Only those model high schools are identified in the report; the others were given pseudonyms. The model schools were: High Tech High School, in San Diego; Leadership High School, in San Francisco; the Metropolitan Regional Career and Technical Center, or “the Met,” in Providence, R.I.; Minnesota New Country School, in Henderson, Minn.; and New Technology High School, in Napa, Calif.

Among the new small schools, the study found that all “had taken great strides toward creating a positive, caring climate.” Students reported that their teachers held them to higher expectations than had been the case in their previous schools, and that faculty members knew and cared about them more. Yet educators reported being surprised by how hard it was to bring about such climates.

“Incoming students’ negative prior schooling experiences, a high incidence of special needs among these student groups, and lack of readiness for the autonomies that these schooling models offered students all led to the need for focused efforts to establish a positive and orderly school climate,” the report says.

Many successful small public schools of choice, such as charter and magnet schools, pride themselves on personalizing instruction, through such techniques as emphasizing in-depth projects. But the researchers found that in the start-up schools they studied, “these instructional practices were more the exception than the rule.”

“Many teachers told us that they lacked models and ready-to-use curricula for project-based learning and that their students came to school lacking the basic knowledge and skills that this instructional approach requires,” the report says. So the teachers ended up “introducing more structure and direction for incoming students than they had originally planned,” it adds.

At the teacher-run Avalon School, Ms. Martin said, educators struggled to set up rules that balanced a desire to let students work independently with a need to keep them on task.

“The things you were thinking about don’t necessarily work when the students walk in the door,” she said. “By the middle of the year, we realized we had really done some things wrong.”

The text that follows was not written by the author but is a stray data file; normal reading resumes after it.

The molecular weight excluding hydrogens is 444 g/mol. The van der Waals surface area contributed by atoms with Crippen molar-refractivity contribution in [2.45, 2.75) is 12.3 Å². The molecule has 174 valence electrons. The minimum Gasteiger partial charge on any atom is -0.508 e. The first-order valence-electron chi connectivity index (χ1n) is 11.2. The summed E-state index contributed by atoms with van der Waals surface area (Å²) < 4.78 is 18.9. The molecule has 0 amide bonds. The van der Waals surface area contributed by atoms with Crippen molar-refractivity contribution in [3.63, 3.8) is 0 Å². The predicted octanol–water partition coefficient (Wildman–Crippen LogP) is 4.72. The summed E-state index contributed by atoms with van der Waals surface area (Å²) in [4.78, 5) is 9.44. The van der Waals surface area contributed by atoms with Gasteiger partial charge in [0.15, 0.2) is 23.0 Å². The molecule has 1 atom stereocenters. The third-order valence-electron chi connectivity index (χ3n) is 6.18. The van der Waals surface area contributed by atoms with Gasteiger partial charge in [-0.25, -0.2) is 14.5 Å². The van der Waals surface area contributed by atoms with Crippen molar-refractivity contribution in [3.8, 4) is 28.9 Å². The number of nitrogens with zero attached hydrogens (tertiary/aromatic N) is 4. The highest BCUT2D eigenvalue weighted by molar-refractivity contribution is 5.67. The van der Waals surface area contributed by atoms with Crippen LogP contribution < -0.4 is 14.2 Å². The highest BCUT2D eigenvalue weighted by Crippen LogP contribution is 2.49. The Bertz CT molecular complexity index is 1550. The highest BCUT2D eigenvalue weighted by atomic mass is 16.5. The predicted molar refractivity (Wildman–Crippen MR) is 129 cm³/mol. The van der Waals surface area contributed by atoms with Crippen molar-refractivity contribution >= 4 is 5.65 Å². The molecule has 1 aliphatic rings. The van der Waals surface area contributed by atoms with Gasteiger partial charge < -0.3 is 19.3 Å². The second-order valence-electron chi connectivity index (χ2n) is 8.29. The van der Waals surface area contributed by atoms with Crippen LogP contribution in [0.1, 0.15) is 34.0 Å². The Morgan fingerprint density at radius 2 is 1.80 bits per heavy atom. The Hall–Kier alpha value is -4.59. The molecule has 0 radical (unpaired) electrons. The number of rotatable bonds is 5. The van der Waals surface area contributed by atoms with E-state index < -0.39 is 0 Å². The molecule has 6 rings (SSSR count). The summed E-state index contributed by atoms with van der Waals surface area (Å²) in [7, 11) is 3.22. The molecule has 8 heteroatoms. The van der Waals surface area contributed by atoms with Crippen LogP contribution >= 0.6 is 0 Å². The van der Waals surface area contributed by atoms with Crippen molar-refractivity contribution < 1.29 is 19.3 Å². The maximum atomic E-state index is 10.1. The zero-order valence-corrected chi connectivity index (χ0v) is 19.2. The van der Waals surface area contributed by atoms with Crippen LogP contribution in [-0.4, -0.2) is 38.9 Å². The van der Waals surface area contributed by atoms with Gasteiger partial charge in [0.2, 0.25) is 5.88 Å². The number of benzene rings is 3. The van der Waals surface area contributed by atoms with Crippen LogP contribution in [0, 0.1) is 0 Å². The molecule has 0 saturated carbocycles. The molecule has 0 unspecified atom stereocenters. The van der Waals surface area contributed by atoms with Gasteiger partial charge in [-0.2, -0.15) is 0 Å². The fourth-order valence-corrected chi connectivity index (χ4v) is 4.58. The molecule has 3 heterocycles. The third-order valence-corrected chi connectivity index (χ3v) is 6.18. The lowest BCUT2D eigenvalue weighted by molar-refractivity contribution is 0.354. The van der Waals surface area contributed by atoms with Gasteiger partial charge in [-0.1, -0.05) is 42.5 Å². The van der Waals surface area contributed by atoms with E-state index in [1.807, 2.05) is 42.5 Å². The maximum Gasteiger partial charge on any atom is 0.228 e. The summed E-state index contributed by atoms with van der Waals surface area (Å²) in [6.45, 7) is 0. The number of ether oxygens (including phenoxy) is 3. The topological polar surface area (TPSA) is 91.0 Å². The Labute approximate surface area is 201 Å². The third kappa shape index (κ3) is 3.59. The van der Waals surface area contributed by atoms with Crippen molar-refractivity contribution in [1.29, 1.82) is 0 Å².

Pressed for Time

Staff members in the start- up schools studied generally had forged collegial working environments, the evaluation says, yet often felt pressed for planning time as they faced a maze of “structural, logistical, instructional, and recruitment tasks.”

Lining up resources was also a significant challenge for the new high schools, the study found. Money was tight, in part because of small enrollment, and adequate facilities were hard to secure.

Among the existing high schools scrutinized in the study, most were in urban areas and served high percentages of students from poor families. Only one had completed the process of breaking up into smaller units, while one had made the transition only for the 9th grade, and five were still planning for their conversions.

Conversions were generally planned over a two-year period, a longer turnaround than for start- ups, the researchers found.

In both start-ups and conversions, educators said they got little reprieve from their regular duties. “For many, the need to plan new small schools or school conversions while working full time in an existing school has been extremely stressful,” the report says.

To ease that pressure, the authors recommend that grants to schools include more “funded planning time.”

Teachers in conversion schools had less input in charting the changes than did their counterparts in schools being built from scratch, according to the study. That situation contributed to only “tenuous support” from staff members at the conversion schools, in part because most teachers in those schools were not on the teams planning the shake-ups.

“As a result, many of the teachers we spoke with felt disenfranchised by the conversion process,” the researchers write.

At North High School in Worcester, Mass., one of the converting high schools included in the study, Principal Elizabeth M. Drake said she has taken pains to keep her entire staff up to date on the process. The 1,200-student school is reorganizing into three, theme-based “small learning communities.”

Ms. Drake said the shift has not proved as painful as other changes at the school, especially the move to a block-scheduling system in the mid-1990s.

“There are going to be some struggles when you start to institute change,” she said. “We’ve already made some changes, so it made this change easier.”